On motherboards with, say, three PCI-Express 3.0 x16 slots, the i7-5930K and i7-5960X will let you run two slots at full x16 bandwidth, and a third slot at x8. On systems with the i7-5820K, the second slot won't go beyond x8, and the third one will cap out at x4. On boards with four slots, one of them will run out of bandwidth. The trade-off for this narrower PCI-Express interface is the fact that you're getting six "Haswell" cores, twelve logical CPUs enabled with HyperThreading, about 12 MB of L3 cache, and a quad-channel DDR4 memory interface, at a price-point not too far off from the Core i7-4790K. So for enthusiasts with no more than two high-end graphics cards, the i7-5820K could provide an attractive gateway option to Intel's new HEDT platform. You can find the leaked manuals in this thread.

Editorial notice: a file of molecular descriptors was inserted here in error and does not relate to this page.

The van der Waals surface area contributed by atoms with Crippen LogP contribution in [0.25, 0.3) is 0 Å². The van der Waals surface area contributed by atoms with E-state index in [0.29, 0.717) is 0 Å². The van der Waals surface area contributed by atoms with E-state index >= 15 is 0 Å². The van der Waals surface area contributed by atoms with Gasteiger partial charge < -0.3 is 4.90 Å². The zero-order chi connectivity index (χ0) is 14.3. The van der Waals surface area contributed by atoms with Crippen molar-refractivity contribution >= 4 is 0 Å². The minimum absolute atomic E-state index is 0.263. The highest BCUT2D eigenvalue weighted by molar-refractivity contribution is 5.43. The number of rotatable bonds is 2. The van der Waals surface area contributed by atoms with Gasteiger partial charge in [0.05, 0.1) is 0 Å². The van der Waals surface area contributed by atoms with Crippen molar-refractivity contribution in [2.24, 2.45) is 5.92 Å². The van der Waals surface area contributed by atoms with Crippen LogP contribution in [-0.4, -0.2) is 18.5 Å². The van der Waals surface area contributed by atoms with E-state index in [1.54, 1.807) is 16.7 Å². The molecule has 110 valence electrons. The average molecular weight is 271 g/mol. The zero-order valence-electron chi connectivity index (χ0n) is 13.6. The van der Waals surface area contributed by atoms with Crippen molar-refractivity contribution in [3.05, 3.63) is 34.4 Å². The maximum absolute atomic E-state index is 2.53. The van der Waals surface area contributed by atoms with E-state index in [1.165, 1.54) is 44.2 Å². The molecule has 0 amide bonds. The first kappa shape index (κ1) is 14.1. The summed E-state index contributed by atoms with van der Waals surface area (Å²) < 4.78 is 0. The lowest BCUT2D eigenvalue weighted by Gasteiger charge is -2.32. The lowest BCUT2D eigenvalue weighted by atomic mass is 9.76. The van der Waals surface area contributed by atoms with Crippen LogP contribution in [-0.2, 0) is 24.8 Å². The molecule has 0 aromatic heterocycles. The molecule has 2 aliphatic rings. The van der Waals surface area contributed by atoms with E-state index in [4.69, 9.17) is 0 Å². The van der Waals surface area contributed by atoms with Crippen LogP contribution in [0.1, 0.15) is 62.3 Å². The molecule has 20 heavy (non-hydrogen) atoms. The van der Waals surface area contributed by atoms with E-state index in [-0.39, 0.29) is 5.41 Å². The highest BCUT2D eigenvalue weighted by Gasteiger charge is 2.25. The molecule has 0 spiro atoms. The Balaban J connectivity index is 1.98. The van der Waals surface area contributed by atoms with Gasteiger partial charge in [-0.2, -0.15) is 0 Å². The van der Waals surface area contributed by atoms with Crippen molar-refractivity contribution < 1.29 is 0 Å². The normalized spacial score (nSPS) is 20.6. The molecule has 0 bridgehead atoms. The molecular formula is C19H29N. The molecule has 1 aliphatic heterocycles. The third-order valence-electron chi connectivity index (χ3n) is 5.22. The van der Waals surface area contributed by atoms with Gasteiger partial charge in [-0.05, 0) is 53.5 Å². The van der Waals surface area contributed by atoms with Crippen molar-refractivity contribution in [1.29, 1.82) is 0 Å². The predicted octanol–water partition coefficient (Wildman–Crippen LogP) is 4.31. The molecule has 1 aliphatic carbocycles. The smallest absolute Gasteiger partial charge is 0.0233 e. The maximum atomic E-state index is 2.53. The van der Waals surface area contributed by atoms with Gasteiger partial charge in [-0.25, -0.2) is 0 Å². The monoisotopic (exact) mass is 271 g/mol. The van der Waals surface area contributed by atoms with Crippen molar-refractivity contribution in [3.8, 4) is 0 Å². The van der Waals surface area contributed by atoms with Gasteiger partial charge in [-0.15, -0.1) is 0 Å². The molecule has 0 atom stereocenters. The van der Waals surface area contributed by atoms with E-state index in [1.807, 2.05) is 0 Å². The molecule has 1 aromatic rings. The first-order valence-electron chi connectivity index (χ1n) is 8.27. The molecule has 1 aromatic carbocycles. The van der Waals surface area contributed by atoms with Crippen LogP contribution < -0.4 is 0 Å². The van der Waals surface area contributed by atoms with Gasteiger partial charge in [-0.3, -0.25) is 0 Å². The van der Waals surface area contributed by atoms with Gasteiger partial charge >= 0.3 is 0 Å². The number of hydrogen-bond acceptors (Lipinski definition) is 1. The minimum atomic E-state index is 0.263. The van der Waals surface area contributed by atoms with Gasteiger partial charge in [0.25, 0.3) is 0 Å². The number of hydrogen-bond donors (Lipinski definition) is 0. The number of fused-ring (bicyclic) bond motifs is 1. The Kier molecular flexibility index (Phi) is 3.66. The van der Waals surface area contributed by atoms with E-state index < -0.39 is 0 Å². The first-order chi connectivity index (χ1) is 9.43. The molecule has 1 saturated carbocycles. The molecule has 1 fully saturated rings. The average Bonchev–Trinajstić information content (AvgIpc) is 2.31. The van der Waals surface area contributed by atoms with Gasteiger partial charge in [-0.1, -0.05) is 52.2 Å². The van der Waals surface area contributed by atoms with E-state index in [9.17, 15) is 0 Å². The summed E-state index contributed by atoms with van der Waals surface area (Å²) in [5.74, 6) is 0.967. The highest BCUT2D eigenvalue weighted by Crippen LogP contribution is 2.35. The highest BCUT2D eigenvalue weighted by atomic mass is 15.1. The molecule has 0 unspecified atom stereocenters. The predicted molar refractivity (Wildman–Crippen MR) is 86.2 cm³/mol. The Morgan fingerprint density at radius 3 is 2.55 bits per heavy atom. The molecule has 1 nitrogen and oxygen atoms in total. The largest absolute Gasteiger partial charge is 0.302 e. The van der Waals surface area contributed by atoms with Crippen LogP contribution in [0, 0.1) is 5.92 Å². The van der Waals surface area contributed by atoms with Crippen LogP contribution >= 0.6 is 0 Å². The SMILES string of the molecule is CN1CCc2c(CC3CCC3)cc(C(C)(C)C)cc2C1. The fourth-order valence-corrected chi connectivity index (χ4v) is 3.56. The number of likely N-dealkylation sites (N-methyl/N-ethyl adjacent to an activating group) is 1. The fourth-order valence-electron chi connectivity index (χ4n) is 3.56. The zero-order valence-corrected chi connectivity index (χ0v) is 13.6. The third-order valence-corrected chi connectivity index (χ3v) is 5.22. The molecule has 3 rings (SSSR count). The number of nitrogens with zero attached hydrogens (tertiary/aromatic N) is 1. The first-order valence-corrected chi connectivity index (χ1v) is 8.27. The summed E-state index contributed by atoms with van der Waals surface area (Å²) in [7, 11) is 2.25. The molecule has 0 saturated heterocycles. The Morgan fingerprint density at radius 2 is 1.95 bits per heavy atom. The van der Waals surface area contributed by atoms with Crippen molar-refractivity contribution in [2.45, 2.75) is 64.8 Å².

HIS Radeon R9 285 Smiles for the Camera

Here are the first pictures a HIS branded Radeon R9 285, the third in a series of leaked press-shots of cards based on AMD's new performance-segment GPU, designed to take on NVIDIA's bestselling GeForce GTX 760 in not just performance, but also energy-efficiency. The card is based on a new ASIC, codenamed "Tonga," which is rumored to feature a stream processor count identical to one of the variants of "Tahiti," and a 256-bit wide GDDR5 memory interface, holding 2 GB of memory. HIS' card features a compact variant of the company's IceQ X² cooling solution. Its pictures also reveal that the R9 285 "Tonga" will feature XDMA CrossFire, much like the R9 290 series.